- Joint and Individual Liability. Similar to sole proprietorships, partnerships retain full, shared liability among the owners. Partners are not only liable for their own actions, but also for the business debts and decisions made by other partners. In addition, the personal assets of all partners can be used to satisfy the partnership’s debt.
- Disagreements Among Partners. Partners need to consult each other on all decisions, make compromises, and resolve disputes as amicably as possible.
- Shared Profits. Because partnerships are jointly owned, each partner must share the successes and profits of their business with the other partners. An unequal contribution of time, effort, or resources can cause discord among partners.
Advantages of a Corporation
- Limited Liability. When it comes to taking responsibility for business debts and actions of a corporation, shareholders’ personal assets are protected. Shareholders can generally only be held accountable for their investment in stock of the company.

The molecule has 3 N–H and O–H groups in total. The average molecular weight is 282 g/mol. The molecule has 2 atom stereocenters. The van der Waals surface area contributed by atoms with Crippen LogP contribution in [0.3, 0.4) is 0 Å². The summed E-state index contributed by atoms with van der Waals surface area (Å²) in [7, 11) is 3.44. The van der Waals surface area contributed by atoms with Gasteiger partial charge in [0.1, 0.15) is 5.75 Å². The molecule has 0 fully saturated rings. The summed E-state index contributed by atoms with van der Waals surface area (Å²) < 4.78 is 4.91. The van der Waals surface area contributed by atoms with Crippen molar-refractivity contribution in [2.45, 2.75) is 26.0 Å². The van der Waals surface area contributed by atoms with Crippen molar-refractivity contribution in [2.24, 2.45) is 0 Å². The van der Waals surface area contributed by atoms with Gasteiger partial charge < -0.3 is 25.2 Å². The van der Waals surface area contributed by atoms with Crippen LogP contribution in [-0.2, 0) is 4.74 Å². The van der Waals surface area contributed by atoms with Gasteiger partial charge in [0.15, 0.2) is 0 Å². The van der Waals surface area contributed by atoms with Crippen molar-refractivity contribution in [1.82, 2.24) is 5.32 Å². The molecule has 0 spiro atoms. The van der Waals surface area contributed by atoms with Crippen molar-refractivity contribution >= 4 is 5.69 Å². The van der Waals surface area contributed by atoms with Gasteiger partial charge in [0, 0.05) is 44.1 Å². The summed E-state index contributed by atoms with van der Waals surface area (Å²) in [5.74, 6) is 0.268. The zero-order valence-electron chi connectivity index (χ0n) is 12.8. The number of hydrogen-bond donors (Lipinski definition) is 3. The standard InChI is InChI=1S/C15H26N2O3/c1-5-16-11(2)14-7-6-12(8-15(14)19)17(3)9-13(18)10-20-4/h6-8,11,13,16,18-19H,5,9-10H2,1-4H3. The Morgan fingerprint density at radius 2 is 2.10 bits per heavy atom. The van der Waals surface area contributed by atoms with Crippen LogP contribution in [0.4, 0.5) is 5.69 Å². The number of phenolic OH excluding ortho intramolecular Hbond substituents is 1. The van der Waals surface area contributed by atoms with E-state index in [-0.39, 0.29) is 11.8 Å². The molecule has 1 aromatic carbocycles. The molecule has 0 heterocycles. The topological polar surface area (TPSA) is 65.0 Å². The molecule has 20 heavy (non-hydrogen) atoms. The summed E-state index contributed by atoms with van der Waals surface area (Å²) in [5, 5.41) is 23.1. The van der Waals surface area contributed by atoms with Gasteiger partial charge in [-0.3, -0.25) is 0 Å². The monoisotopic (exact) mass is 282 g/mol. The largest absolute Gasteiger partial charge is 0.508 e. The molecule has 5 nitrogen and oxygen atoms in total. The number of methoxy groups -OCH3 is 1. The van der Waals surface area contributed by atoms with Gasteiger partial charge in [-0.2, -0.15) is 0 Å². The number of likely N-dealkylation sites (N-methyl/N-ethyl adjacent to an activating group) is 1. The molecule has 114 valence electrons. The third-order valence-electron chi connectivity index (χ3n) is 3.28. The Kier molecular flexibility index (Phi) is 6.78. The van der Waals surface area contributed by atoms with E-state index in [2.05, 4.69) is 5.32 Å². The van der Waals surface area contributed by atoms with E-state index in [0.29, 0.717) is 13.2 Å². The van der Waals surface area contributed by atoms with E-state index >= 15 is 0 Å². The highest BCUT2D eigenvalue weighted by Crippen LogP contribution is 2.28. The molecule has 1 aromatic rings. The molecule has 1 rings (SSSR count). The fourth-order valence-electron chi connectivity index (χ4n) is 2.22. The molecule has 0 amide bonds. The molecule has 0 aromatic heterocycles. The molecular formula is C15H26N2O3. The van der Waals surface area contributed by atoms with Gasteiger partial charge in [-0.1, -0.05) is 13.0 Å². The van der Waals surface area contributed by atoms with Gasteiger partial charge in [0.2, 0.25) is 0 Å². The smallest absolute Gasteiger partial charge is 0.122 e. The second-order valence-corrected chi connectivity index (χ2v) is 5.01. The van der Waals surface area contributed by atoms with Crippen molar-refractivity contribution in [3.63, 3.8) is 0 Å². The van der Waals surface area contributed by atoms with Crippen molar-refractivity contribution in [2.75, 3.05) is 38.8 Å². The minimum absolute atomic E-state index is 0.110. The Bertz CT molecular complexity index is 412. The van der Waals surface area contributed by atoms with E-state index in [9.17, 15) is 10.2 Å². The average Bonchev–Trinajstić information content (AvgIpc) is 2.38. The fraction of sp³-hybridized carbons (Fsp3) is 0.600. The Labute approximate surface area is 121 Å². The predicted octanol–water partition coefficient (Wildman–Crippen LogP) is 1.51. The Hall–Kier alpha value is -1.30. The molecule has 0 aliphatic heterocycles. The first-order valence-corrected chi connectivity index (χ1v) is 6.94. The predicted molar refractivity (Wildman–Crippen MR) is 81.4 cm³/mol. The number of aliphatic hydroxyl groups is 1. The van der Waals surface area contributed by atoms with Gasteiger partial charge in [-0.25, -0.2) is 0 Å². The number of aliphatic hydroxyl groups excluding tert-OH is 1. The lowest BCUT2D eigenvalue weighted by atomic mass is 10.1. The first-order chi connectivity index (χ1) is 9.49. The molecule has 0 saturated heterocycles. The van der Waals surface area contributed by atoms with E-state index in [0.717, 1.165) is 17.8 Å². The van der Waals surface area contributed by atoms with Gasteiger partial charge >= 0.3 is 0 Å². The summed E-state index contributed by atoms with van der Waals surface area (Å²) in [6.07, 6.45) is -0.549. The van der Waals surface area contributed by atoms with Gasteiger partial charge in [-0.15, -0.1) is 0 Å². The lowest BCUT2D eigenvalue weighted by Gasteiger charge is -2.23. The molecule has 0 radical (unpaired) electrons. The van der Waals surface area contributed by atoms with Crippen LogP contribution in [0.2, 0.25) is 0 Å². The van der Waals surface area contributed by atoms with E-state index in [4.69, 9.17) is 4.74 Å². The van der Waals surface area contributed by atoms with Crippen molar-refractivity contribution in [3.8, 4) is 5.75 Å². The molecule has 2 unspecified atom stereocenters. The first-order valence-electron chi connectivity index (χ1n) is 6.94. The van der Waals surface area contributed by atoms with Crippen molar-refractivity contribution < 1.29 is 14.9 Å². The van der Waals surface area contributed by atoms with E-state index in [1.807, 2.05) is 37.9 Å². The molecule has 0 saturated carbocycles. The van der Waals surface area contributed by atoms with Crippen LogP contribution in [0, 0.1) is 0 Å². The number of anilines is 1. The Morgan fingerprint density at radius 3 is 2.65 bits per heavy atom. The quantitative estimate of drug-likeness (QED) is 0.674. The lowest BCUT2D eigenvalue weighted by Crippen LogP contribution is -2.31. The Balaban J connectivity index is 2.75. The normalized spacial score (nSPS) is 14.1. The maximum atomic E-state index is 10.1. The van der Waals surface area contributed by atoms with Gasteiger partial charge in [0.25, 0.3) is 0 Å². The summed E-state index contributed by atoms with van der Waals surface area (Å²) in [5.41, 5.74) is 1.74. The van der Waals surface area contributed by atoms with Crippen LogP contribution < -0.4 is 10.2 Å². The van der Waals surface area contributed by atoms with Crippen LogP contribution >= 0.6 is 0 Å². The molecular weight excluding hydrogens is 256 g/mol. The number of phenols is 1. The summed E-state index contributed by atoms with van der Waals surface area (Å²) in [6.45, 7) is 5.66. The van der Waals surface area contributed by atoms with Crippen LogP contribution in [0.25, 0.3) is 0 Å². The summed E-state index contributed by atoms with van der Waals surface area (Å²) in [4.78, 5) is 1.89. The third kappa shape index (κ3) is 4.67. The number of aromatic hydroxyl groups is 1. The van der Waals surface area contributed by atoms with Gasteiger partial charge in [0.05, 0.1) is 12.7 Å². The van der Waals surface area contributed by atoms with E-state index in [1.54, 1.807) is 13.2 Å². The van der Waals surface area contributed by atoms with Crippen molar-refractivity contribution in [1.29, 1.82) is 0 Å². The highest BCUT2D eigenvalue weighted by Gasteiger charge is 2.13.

- Ability to Raise Capital. Corporations have an advantage when it comes to raising capital for their business through the sale of stock.
- Corporate Tax Treatment. Corporations file taxes separately from their owners. Owners of a corporation only pay taxes on corporate profits paid to them in the form of salaries, bonuses, and dividends, while any additional profits are awarded a corporate tax rate, which is usually lower than a personal income tax rate.
Disadvantages of a Corporation
- Double Taxation. The net profits of corporations are taxed twice – first, the corporation pays tax on this net based on the corporate tax rate. And the amounts paid to shareholders as dividends are not a tax deduction for the corporation. So, these amounts are taxed again—on their individual tax returns, the shareholders pay taxes on dividends paid to them by the corporation.
- Limited Protection. In order for shareholders to have limited liability, the corporation must be properly “capitalized.” The corporation must have sufficient capital to justify its treatment as a separate entity. The amount of insurance carried by the corporation can be an important factor in this determination.
- Additional Paperwork. The corporation has additional start-up costs and must file a separate tax return each year. As a separate structure, corporations require scheduled director and shareholder meetings, minutes from those meetings, adoption and updates to by-laws.
Advantages of an S Corporation